Clean Eating? Let’s talk about Dirty Eating!

"Dirty Eating"

This post originally appeared as a guest post on the Attune Foods blog.

If you want to talk about “Clean Eating,” you also have to talk about “Dirty Eating.”

I’m sure you’ve heard the phrase “clean eating” hundreds of times. There are truckloads of magazines, books, and blogs dedicated to the subject. Maybe you’ve heard it called “unprocessed food” (my favorite) or “real food” or just “healthy” food. Whatever you label it, there are even more ways to define it (and I’d encourage you to define it in whatever way makes the most sense foryou).

But what about the opposite of clean? Yep, I’m talking about eating “dirty.”

Of course, there are many people and companies – most often the manufacturers of highly processed foods – who frequently say that no such thing exists. They claim that “there are no bad foods.”*

I beg to differ. There are dirty foods. It’s yin and yang: It seems you can’t have one without the other.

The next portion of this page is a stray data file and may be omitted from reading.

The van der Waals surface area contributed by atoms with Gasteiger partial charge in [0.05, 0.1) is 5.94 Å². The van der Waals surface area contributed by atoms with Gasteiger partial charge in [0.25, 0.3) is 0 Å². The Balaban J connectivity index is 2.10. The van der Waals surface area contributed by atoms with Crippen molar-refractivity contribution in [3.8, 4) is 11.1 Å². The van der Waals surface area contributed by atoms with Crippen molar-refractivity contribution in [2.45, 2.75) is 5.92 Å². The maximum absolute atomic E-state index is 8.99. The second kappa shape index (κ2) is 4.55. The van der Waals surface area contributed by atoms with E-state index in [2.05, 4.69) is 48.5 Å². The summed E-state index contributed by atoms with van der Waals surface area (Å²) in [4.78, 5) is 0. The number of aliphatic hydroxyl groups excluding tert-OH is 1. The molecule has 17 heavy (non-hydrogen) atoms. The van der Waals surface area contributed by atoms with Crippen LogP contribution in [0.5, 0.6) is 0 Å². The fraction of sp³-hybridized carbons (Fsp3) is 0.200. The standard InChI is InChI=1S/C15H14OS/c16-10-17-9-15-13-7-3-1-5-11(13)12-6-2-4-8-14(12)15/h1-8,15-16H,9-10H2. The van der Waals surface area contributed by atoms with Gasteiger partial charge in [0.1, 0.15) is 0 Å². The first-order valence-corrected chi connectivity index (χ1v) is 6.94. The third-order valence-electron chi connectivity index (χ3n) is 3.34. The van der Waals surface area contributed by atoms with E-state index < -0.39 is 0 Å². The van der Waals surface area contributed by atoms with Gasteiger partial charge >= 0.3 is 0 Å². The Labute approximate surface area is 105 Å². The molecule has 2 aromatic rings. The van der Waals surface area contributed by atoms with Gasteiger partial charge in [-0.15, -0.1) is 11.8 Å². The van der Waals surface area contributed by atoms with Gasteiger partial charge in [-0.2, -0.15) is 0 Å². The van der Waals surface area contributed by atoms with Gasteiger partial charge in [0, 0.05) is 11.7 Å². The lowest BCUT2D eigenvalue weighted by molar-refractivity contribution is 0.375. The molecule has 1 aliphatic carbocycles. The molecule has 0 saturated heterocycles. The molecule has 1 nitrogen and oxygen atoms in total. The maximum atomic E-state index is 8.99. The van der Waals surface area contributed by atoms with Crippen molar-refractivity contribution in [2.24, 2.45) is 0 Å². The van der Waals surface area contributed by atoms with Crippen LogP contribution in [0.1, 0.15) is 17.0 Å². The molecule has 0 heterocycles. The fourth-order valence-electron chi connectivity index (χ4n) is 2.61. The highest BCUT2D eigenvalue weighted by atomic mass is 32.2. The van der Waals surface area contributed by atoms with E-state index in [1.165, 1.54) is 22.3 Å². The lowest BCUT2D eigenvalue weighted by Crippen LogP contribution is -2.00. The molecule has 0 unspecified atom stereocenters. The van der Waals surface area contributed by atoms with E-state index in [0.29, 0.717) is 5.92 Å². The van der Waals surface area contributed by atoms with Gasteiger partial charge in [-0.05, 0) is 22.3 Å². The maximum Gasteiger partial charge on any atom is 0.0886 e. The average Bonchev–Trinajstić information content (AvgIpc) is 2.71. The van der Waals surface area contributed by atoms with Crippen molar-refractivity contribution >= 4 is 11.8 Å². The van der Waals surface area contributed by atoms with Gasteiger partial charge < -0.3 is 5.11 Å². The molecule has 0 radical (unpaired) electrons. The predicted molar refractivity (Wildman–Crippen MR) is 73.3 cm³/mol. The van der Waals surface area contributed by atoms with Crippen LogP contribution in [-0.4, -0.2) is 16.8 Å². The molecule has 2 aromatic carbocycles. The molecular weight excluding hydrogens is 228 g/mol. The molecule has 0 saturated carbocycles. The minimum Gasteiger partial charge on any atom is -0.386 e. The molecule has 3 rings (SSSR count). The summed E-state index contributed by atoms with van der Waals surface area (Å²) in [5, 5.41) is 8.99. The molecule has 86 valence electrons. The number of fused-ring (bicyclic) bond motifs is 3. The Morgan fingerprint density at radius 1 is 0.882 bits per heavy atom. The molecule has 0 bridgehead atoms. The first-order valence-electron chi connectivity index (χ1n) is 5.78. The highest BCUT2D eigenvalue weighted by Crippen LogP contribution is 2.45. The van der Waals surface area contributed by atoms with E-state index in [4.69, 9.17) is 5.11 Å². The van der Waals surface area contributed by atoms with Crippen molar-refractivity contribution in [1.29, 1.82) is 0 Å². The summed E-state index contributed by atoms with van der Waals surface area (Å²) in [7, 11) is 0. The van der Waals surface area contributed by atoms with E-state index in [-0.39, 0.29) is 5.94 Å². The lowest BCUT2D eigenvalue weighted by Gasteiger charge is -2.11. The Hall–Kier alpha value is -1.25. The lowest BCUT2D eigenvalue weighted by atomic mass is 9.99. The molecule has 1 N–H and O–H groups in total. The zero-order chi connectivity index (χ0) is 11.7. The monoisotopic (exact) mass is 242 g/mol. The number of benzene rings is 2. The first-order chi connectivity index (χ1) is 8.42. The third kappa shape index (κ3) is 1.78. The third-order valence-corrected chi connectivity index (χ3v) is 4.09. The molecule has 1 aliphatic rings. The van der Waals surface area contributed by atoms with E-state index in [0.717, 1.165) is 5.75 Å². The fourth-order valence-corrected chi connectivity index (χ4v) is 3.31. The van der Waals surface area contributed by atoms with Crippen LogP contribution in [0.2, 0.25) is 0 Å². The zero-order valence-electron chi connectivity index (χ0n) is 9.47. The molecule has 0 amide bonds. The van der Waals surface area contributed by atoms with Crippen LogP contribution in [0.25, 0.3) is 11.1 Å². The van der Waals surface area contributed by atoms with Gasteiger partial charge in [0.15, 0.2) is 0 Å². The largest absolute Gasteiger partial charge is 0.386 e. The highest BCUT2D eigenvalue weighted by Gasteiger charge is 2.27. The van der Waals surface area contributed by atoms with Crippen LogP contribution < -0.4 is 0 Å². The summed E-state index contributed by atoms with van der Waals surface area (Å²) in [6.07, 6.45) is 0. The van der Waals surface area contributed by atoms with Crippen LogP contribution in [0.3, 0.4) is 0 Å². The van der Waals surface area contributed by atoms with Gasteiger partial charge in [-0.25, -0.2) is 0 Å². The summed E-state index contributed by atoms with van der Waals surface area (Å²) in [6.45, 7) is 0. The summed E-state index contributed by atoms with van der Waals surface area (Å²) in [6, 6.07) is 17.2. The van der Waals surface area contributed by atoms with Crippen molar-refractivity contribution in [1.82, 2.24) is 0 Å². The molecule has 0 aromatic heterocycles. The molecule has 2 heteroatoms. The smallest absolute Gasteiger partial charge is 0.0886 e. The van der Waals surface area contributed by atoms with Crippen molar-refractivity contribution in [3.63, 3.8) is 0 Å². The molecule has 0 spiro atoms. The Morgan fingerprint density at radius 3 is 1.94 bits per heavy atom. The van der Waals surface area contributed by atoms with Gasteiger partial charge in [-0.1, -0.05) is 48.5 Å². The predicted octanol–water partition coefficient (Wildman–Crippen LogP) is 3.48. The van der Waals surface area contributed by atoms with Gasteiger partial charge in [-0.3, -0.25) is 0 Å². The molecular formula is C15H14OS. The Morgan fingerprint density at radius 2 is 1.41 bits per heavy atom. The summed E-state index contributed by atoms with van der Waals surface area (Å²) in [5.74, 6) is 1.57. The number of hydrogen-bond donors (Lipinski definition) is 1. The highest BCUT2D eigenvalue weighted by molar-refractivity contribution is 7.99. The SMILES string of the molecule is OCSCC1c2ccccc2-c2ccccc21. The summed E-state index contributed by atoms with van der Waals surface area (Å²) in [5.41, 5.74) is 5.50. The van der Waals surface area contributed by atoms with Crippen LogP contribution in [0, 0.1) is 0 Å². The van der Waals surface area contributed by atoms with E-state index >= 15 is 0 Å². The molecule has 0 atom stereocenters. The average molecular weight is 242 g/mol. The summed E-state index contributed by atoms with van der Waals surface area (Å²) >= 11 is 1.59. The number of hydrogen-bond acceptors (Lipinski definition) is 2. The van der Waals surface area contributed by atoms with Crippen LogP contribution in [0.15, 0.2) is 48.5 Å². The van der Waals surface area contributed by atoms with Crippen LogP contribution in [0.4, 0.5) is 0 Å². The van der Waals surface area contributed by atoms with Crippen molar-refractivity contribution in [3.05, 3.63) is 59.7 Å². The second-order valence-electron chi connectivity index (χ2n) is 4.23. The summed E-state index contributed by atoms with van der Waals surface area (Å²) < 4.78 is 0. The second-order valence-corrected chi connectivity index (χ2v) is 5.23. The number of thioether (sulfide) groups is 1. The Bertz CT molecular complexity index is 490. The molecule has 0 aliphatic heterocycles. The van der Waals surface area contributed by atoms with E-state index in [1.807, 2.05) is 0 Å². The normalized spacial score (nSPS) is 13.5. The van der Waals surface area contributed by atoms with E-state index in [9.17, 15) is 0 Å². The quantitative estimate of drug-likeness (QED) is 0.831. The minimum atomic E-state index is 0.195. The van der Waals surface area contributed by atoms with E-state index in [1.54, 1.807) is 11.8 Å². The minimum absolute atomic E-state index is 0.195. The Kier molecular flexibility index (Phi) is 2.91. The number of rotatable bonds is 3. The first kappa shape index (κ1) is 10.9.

Of course, to make this case, we have to define “dirty” foods somehow. Once again, I encourage you to give it a definition that is right for you. It could be “From a factory, not a farm.”  Or perhaps “More than five ingredients.”  Or “Ingredients I can’t pronounce.”  Or to borrow from Michael Pollan, any “edible, food-like substance” that isn’t actually food.”  My mom simply calls it “junk food” and “empty calories.”

I tend to think of it as any food that does more physical harm that good. An easy example of this is anything with man-made trans fats (which is anything that contains partially hydrogenated oil). There is no safe intake level of trans fats.

Some other simple examples: Cake. Cookies. Potato Chips. Ice Cream. French Fries. Candy Bars. Soda.

All of these “dirty” foods may be good for you psychologically, but certainly not physically.

I don’t say any of this to make you feel guilty about what you choose to eat. Quite the opposite, in fact. I think it’s empowering. Once you are able to consider “dirty” foods just as well as “clean” foods, you then have an awareness you didn’t have before, and a way to frame your food choices. You can ask yourself, “Is that piece of [insert guilt-inducing food here] worth it?”  Often, the answer may be “yes” – and you can enjoy a fantastic treat, without actually inducing any guilt. Or maybe the answer is “no,” and you put that cookie down.

Either way, that’s when you’re really eating clean.

* “No bad foods” is almost always followed by the industry battle-cry, “Everything in moderation!” I think that’s also a bunch of hooey.

Photo: “I needed chocolate cookie crumbs for a crust” © 2010 by Robin Zebrowski, used under Creative Commons license.

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